Lead is a silent killer and its ever-increasing presence in our food and the environment is alarming. The Government needs to act fast and limit our growing exposure to it before it takes a heavy toll on human lives
Earlier this month, a food manufacturer of a popular brand was pulled up by the Supreme Court for lead content in its noodles. The court put a poser to the manufacturer as to why Indians, especially kids, must eat noodles laced with lead. Earlier, the Food Safety and Standards Authority of India, too, had banned the specific brand of noodles after finding excessive lead content in its product. Elevated lead levels in food products, especially those that are popular among kids, should be unacceptable. This displays the callous attitude of multinational corporations, which put profits and market share before health and well-being of their consumers.
The appreciable stand taken by the apex court earlier may have forced the manufacturer to pull the product from the shelves and submit samples for testing to the Government labs, but the problem of lead exposure is still widespread and hazardous to on’s health.
The gravity of lead exposure can be gauged by the fact that toxic lead affects 1.5 to two million people in India alone. Children are most vulnerable, especially those under six years of age. The process of lead consumption by humans is the most unfortunate: We tend to confuse lead with essential elements like calcium and start using it to make bones, muscles and brain connections. Imagine what will happen if we allow a harmful substance to form the building block for a child’s body.
Already, studies have confirmed the worst fears that Indian children under 12 years of age have a mean blood lead level (BLL) of 10 µg/dl, which is twice the level considered as “action level” in the US. The poor IQ of children due to such high levels of lead is resulting in a loss of $236.1 billion (12.5 per cent of India’s GDP) in economic productivity every year. The lead content in noodles is only the tip of the proverbial iceberg. Lead exposure in India occurs from paints, canned food, old pipes in the drinking water system, cosmetics, indigenous medicine systems and battery and plastic recycling industry.
Motor fuels, too, contribute to lead exposure levels. Given the wide area of lead exposure sources, one question that comes to mind is: Where’s the Government’s audit of all these possible sources? And if an audit is already in place, why have we, the citizens, not been made aware of the risks from lead exposure?
Lead poisoning is one of the most common diseases of toxic environmental origin and accounts for about 0.6 per cent of the global disease burden. Lead is a naturally occurring heavy metal found in the earth’s crust. It is soft, malleable, melts at a relatively low temperature, is easily moulded and can be combined with other metals to form alloys. Given these favourable properties, it is widely used in many products such as lead-acid batteries for motor vehicles, pigments, paints, solder, stained glass, lead crystal glassware, ammunition, ceramic glazes, jewellery, and toys and in some cosmetics too. The Government has to clamp down on those products that have higher than the advisable limit of lead content.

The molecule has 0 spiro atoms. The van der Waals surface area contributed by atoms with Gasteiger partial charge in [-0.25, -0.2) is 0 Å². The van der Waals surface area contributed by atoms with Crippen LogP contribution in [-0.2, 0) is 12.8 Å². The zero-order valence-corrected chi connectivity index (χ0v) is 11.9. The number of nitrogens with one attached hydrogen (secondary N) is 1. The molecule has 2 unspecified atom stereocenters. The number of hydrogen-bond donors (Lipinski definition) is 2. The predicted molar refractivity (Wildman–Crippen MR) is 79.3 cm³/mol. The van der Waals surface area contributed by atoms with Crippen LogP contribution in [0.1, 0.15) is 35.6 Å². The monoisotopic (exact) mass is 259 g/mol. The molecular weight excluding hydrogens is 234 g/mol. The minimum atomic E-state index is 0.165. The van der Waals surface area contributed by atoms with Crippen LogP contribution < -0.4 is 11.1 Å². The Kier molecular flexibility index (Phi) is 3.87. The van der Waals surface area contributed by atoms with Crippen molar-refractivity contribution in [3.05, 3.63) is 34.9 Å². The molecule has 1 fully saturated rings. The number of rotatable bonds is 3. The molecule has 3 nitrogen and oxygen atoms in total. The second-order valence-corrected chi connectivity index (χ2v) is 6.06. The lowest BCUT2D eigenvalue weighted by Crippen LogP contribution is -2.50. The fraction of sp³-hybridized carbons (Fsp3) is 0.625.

Lead is a cumulative toxicant that increases in quantity in the body over the years and adversely affects multiple body systems — neurologic, hematologic, gastrointestinal, cardiovascular and renal. While children can suffer from permanent adverse health effects, adults, when exposed to lead, are at an increased risk of developing high blood pressure and kidney damage. Exposure of pregnant women to high levels of lead can cause miscarriage, still birth, premature birth, low birth weight and malformations.
Lead has no essential role in the human body and no safe level of exposure has been established so far. Even blood lead concentrations as low as 5 µg/dl may result in decreased intelligence in children, behavioural difficulties and learning problems. Hence, prevention from exposure is important.
Apart from human health risk, environmental damage due to lead is also occurring through mining, smelting, manufacturing and recycling activities, continued use of leaded paint, gasoline and aviation fuel. It is high time that we rein in its use.
The phasing out of lead from petrol is a major international public health achievement but global consumption of lead is still increasing because of high demand for energy-efficient vehicles. Yet another area of contamination is paint that is high in lead content. This can cause a long-lasting hazard to health for all age groups. Since leaded paint is a continuing source of exposure in many countries, the World Health Organisation, along with the United Nations Environment Programme, formed the Global Alliance to Eliminate Lead Paint. Its broad objective is to promote a phase-out of the manufacture and sale of paints containing lead and eventually eliminate the risks involved with it. Lead is a silent killer and its ever-increasing presence is alarming. The Government needs to act fast and limit our growing exposure to it.
(The writer is an environmental journalist)